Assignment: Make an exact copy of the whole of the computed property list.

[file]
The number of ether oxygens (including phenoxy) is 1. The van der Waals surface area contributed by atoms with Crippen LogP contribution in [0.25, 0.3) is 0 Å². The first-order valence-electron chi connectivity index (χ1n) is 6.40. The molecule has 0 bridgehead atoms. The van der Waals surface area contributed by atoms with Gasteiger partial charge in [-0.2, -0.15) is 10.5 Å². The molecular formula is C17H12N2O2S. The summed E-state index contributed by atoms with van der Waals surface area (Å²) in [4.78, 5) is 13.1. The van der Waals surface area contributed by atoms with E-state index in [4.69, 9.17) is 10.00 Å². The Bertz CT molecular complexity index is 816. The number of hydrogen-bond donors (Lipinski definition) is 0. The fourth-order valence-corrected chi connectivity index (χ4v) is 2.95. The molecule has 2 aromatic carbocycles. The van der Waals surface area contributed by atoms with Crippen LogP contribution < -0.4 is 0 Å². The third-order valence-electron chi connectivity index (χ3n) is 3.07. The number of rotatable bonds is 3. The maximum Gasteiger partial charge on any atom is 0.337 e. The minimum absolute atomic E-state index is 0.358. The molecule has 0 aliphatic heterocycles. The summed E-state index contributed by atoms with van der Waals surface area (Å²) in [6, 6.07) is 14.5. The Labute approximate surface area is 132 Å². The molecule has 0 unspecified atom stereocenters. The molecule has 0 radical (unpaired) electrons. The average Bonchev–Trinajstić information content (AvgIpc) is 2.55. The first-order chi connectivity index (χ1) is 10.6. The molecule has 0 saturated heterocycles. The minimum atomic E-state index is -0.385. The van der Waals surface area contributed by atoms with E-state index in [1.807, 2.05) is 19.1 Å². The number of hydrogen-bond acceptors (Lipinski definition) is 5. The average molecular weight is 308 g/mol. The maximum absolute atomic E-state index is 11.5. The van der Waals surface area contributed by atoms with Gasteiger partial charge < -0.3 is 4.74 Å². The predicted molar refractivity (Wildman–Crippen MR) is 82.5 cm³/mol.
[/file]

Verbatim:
The number of ether oxygens (including phenoxy) is 1. The van der Waals surface area contributed by atoms with Crippen LogP contribution in [0.25, 0.3) is 0 Å². The first-order valence-electron chi connectivity index (χ1n) is 6.40. The molecule has 0 bridgehead atoms. The van der Waals surface area contributed by atoms with Gasteiger partial charge in [-0.2, -0.15) is 10.5 Å². The molecular formula is C17H12N2O2S. The summed E-state index contributed by atoms with van der Waals surface area (Å²) in [4.78, 5) is 13.1. The van der Waals surface area contributed by atoms with E-state index in [4.69, 9.17) is 10.00 Å². The Bertz CT molecular complexity index is 816. The number of hydrogen-bond donors (Lipinski definition) is 0. The fourth-order valence-corrected chi connectivity index (χ4v) is 2.95. The molecule has 2 aromatic carbocycles. The van der Waals surface area contributed by atoms with Crippen LogP contribution < -0.4 is 0 Å². The third-order valence-electron chi connectivity index (χ3n) is 3.07. The number of rotatable bonds is 3. The maximum Gasteiger partial charge on any atom is 0.337 e. The minimum absolute atomic E-state index is 0.358. The molecule has 0 aliphatic heterocycles. The summed E-state index contributed by atoms with van der Waals surface area (Å²) in [6, 6.07) is 14.5. The Labute approximate surface area is 132 Å². The molecule has 0 unspecified atom stereocenters. The molecule has 0 radical (unpaired) electrons. The average Bonchev–Trinajstić information content (AvgIpc) is 2.55. The first-order chi connectivity index (χ1) is 10.6. The molecule has 0 saturated heterocycles. The minimum atomic E-state index is -0.385. The van der Waals surface area contributed by atoms with E-state index in [1.807, 2.05) is 19.1 Å². The number of hydrogen-bond acceptors (Lipinski definition) is 5. The average molecular weight is 308 g/mol. The maximum absolute atomic E-state index is 11.5. The van der Waals surface area contributed by atoms with Gasteiger partial charge < -0.3 is 4.74 Å². The predicted molar refractivity (Wildman–Crippen MR) is 82.5 cm³/mol.